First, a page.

The name "nutritional yeast" sounds a bit clinical, but this vegan-friendly ingredient adds a cheesy flavor to everything from popcorn to garlic bread to pasta. Aficionados often refer to it as "nootch." It's been in the spotlight in vegan cookbooks and vegetarian restaurants for a long time and for good reason: Fortified nutritional yeast provides a rare non-animal source of vitamin B12. But even the most committed meat-eaters can appreciate the savory seasoning Bon Appetit magazine called "nature's Cheeto dust."
What Is Nutritional Yeast?
An inactivated form of yeast commonly used to leaven bread, nutritional yeast looks like red pepper flakes, only yellow, or powdered Parmesan cheese, with which it shares a deceptively similar flavor, despite being non-dairy. Brewer's yeast comes from the same species, Saccharomyces cerevisiae, but don't confuse the two: While you can use the live version to make beer, the spent cells following fermentation would taste far too bitter to consume with any pleasure.
How to Use Nutritional Yeast
Vegetarian, vegan, or not, dried nutritional yeast is a versatile seasoning to keep right next to the salt and pepper. Shake a dusting on toast or a bagel, use it to flavor popcorn, add it to soups before serving, replace the classic Parmesan sprinkle on a plate of pasta, or watch it improve the kid-appeal of any type of vegetable.
Vegan-adapted recipes use nutritional yeast to add creaminess to sauces or to replicate traditionally cheese-laden dishes such as mac and cheese, au gratin potatoes, or Italian-style pasta casseroles.
What Does It Taste Like?
The words "nutty" and "cheesy" appear in nearly every description of nutritional yeast, yet the flavor does not replicate those ingredients exactly. It adds umami, that savory background note often referred to as the fifth taste, and similarly to salt, enhances the overall savoriness of dish, although it contains almost no sodium.
Recipes With Nutritional Yeast
Many vegetarian and vegan recipes call for nutritional yeast, either as a flavorful table seasoning or as an incorporated ingredient. But don't let your status as an omnivore keep you from trying the rave-worthy dishes.
Where to Buy Nutritional Yeast
Look for nutritional yeast in the bulk foods or supplement section of just about any natural foods store or health co-op, even the small ones. Most grocery stores, especially larger ones, also stock nutritional yeast. You might find it in a dedicated health-food section, with the packaged spices and seasonings, or on the baking aisle. Bragg and Bob's Red Mill are two widely distributed brands marketing packaged nutritional yeast, which you can also find online.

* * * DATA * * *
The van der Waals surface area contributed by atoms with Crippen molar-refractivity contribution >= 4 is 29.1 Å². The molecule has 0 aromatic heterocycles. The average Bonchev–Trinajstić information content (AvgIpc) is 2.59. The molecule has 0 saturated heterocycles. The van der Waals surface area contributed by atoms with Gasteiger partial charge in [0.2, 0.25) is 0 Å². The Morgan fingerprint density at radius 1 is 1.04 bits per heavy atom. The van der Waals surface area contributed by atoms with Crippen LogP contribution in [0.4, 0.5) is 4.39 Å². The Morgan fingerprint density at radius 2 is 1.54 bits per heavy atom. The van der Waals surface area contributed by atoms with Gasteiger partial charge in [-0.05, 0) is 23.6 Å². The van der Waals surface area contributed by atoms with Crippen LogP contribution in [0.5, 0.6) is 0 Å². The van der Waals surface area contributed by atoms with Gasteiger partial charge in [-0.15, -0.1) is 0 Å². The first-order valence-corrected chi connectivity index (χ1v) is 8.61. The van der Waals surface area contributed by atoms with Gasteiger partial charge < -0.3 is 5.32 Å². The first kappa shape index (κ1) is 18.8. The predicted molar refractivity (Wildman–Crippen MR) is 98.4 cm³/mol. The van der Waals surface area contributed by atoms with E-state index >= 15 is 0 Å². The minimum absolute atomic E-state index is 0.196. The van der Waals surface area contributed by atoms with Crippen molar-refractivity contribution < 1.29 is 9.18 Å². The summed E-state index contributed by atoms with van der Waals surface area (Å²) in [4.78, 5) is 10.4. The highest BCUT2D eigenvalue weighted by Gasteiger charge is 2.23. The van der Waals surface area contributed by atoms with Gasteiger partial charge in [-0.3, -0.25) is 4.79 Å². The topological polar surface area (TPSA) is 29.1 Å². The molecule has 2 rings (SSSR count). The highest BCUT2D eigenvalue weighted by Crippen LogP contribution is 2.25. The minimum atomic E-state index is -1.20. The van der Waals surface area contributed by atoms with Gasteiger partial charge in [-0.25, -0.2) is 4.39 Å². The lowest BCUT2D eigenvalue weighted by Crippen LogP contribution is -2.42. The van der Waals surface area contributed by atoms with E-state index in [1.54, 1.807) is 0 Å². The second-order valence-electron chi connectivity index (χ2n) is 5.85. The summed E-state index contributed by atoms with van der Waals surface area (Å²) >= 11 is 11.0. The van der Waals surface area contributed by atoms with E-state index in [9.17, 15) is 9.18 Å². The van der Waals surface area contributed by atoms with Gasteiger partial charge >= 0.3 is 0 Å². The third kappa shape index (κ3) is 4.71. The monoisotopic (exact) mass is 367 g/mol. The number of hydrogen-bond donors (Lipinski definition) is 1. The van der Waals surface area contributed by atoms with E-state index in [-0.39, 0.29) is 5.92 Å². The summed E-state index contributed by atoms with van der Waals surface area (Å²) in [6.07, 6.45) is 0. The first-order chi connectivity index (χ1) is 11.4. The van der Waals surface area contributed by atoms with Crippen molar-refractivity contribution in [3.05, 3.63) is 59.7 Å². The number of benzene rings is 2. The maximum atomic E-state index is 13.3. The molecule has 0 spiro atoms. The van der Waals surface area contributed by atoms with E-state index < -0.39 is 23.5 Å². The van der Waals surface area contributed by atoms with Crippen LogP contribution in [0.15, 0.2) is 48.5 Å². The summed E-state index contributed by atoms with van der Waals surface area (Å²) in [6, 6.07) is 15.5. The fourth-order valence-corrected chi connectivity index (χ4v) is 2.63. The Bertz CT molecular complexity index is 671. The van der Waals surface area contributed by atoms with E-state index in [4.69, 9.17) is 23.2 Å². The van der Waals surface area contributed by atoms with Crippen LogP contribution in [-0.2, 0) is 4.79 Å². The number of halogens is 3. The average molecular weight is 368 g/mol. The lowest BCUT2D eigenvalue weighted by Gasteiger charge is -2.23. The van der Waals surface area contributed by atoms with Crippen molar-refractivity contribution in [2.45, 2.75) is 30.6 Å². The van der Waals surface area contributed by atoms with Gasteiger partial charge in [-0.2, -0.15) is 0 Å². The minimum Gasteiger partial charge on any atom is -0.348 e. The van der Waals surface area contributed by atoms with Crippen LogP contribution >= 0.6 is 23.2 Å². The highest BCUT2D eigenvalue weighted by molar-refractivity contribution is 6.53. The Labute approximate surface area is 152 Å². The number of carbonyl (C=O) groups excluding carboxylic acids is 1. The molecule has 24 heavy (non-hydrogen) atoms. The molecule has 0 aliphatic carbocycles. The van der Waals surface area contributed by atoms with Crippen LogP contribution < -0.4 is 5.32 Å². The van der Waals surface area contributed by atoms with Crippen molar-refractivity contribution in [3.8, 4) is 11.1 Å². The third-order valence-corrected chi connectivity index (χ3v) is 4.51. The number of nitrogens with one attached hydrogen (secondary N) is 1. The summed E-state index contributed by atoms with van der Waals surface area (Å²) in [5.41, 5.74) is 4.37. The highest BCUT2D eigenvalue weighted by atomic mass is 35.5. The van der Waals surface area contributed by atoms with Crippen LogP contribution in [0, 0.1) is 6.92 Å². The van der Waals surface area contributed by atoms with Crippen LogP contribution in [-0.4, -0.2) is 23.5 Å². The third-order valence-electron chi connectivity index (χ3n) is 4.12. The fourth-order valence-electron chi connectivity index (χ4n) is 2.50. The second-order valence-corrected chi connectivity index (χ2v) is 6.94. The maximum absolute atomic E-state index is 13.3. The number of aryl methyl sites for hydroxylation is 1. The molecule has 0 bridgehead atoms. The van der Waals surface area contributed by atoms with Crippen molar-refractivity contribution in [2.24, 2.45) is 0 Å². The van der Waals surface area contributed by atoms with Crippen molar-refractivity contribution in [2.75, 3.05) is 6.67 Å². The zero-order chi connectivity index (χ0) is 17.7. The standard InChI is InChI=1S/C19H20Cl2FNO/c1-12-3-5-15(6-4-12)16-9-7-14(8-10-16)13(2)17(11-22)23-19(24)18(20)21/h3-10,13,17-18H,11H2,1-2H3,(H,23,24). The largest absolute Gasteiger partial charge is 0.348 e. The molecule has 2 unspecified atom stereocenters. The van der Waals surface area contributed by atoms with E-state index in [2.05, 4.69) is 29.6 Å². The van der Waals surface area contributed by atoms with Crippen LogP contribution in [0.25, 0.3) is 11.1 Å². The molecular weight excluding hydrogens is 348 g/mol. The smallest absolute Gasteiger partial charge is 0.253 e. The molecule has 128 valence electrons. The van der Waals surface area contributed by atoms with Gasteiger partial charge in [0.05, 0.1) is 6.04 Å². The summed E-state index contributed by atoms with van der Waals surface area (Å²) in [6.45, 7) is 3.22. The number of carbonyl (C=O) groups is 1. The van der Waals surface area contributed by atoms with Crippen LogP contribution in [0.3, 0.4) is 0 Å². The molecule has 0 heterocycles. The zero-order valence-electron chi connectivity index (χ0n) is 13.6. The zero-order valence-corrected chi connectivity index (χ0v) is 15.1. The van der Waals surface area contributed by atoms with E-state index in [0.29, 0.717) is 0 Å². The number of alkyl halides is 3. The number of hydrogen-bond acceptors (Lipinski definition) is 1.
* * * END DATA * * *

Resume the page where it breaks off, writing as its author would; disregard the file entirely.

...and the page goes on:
Transfer nutritional yeast purchased in bulk or in non-resealable bags into a completely dry glass container with an airtight lid when you get home. If you purchase nutritional yeast packaged in an airtight plastic container similar to spices and other seasonings, you can keep it in the store packaging in the pantry. In a cool, dark location, it should last for a couple of years. Put it in the refrigerator or freezer to extend the shelf life even more.
Nutrition and Benefits
A naturally gluten-free and vegan product, nutritional yeast gets its name from the essential vitamins and minerals found in the fortified brands. A 1/4-cup serving from Bob's Red Mill contains only 60 calories but delivers mega-doses of the B vitamins, including folic acid, plus protein, iron, and potassium, all without saturated fat or sugar. It's also very low in sodium with only 25 milligrams per serving, or just 1 percent of the daily value.
With especially high amounts of thiamin (980 percent daily value in Bob's Red Mill brand), riboflavin (750 percent daily value), and vitamin B12 (730 percent daily value), nutritional yeast provides an easy source of these essential nutrients for vegans and vegetarians. More readily found in animal-derived food products, the B vitamins regulate many of the body's metabolic functions. They are water-soluble, so your body will generally excrete any excess.
Keep in mind that nutritional yeast must be fortified to deliver these nutrients, so values may be different among brands or missing altogether.